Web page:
So I drop by to get my briefcase stitched and take the opportunity to stand, midfloor, with arms outstretched. My fingers almost touch both walls. I'm guessing that the floor plan is six feet wide--one for the Natty Boh Book of Bawlmer Records. Front to back, the shop is perhaps 40 feet deep; blind windows on one side suggest that this tunnel-like space was created by filling in a gap between the buildings on either side.
Owner Carlo Griguolo stands some distance behind his worn counter, working while we talk, smiling tolerantly as he pares a crepe heel to fit an old black shoe and then hand-stitches a moccasin upper with an "earth shoe" sole. The wooden shelves are lined, but not loaded, with footwear; Griguolo apparently keeps up with his workload. Some of the wildly impractical items close at hand are surely somebody's sentimental favorites: a pair of brick-red, pointy-toed suede boots with three-inch heels and fringe up the back, and a set of golden slippers with lucite spikes, one of which has torn loose. He gives the strange shoes a thoughtful look. "You do the best you can, that's all," he shrugs.
"I used to make shoes when I was in Italy--from scratch," he says with a soft but unmistakable accent. A native of Abruzzo-Molise in southern Italy, Griguolo emigrated in 1958, at the age of 29, with the aid of an uncle who had come to America decades before. "When I first came to this country I didn't know how to spell my last name," he says, explaining that he rarely needed to sign it before moving to Baltimore. He spent most of his early years here living in Highlandtown and working downtown as an assistant cobbler. On Valentine's Day 1972, he took over the Hamilton shop. He was the fourth shoe repairman to occupy the site. The previous owner had started in 1941; Griguolo guesses that the business is about a century old.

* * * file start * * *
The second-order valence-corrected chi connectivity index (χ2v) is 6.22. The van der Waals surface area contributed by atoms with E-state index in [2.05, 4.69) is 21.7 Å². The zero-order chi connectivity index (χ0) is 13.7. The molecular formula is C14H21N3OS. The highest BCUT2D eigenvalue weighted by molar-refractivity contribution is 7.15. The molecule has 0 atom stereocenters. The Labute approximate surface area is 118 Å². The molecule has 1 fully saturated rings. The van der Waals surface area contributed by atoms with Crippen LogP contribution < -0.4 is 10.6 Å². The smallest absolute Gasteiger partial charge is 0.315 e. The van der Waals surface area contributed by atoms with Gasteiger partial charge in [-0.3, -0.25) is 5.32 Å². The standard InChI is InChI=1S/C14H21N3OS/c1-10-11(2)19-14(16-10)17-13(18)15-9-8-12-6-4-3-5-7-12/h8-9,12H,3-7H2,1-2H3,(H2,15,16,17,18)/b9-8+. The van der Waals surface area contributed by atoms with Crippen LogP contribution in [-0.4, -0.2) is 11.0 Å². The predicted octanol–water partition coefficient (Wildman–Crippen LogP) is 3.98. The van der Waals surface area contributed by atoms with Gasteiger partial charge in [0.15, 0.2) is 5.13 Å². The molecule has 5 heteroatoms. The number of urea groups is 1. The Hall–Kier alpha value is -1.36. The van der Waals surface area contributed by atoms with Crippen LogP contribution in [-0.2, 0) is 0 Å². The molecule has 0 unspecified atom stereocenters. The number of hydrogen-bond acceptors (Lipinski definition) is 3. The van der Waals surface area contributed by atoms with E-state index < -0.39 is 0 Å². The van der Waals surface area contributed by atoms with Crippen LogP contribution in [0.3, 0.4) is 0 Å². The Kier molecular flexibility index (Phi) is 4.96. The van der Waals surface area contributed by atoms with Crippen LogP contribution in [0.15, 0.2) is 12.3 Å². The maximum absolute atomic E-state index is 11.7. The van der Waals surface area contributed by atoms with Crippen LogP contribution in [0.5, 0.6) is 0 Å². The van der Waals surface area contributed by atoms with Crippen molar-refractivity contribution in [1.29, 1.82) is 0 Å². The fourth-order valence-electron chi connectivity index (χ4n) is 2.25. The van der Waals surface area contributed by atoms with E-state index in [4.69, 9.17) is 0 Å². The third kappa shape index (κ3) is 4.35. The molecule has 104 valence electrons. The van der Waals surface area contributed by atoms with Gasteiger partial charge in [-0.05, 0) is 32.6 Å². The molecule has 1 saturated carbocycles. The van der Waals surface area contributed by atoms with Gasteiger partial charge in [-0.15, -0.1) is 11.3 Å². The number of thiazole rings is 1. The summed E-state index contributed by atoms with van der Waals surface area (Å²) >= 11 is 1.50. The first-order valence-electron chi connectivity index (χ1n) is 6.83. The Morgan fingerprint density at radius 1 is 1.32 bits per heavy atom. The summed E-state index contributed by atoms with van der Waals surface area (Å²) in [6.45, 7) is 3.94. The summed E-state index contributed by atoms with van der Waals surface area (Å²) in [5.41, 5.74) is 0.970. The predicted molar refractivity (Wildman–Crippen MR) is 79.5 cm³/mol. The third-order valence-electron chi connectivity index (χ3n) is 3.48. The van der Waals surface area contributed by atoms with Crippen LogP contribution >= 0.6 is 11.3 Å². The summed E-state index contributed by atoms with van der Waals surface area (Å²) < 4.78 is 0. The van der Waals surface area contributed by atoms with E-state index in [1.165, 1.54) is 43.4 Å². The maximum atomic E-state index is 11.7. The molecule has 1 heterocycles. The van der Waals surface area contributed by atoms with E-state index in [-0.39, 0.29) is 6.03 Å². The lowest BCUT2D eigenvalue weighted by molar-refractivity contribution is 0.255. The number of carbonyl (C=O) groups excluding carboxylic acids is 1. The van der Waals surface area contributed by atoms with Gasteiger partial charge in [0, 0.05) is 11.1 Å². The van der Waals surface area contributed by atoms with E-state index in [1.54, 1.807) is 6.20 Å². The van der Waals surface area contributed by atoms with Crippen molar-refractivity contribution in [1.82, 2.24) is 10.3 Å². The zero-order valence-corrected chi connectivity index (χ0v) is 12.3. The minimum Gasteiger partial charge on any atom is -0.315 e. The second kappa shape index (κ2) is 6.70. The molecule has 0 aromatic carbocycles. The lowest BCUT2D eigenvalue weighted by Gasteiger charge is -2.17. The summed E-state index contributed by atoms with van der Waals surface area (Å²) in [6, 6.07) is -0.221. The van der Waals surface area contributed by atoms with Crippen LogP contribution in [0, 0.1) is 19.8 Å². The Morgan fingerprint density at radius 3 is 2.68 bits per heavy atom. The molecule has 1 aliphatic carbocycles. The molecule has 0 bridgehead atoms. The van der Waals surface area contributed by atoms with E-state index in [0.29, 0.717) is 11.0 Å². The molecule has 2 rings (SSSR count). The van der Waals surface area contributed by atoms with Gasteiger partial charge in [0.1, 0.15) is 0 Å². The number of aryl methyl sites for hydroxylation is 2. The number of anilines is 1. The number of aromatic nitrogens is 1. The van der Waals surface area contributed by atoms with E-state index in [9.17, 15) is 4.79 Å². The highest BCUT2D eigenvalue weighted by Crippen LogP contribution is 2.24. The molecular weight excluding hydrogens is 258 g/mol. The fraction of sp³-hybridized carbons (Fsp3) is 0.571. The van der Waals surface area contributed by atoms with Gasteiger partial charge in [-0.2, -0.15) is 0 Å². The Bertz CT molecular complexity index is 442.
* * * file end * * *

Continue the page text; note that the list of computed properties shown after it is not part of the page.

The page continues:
Some of the equipment--all of which came with the store when he bought it--looks like it dates back at least to the Wilson administration. Just behind the counter stands a classic treadle-operated Singer sewing machine with ornate cast-iron legs and, instead of a platform, a tapering metal bar that bears the patina of long use. "It does the job, that's the main thing," Griguolo says, patiently pumping the treadle and demonstrating how the slow-motion machine is perfectly designed for stitching the curved lines of toes and sandal straps. A simple but powerful hand-cranked cutter, used to slice thick sole materials, is mounted on the workbench, as are heavy-duty stitching machines toward the rear of the shop. The jack, a simple, footlike form with its sole flexed toward the ceiling, is mounted on a steel post bolted to the floor. Griguolo can slip a shoe over it and hammer away. "Nobody has this in Italy," he declares, indicating the jack. "All the shoemakers there sit down." He takes a metal object shaped something like an open book with a hole in midspine down from the shelf. He presses it to his knees, showing how this simple lap anvil was used in the old country. "Everything there is by hand, by hand, by hand," he says. Even the utilitarian cash register is an antique. "It doesn't take more than a dollar and ninety-nine cents," Griguolo chuckles.
Although his immediate environment has changed remarkably little over the years, Griguolo at 73 has seen the outside world mutate rapidly. His block of Hamilton's business district now includes three storefront churches and two dollar stores in addition to such such neighborhood pillars as Lakein's Jewelers. Up and down Harford Road, at least three shoe-repair shops have closed over the last 10 or 15 years. In fact, the very concept of shoe repair has taken on something of an old-timey quality. "You can't repair the kind of shoes they make now," Griguolo says matter-of-factly. "When I quit, I can't sell the place because nobody's buying. Nobody's learning shoe repair."
For now, however, he's doing fine, having absorbed customers from the shops that didn't survive. Autumn, with its back-to-school imperatives and the threat of winter slush, is his busiest time of year. Griguolo says that he came to work Sunday for four or five hours without opening the shop, just to catch up.
"But I don't know how long I'm busy," he says with another shrug. Crassly, I suggest that when the time comes to shut down, somebody might pay a nice price for his old sewing machine. The cobbler gives one more shrug. "I might keep it," he says.
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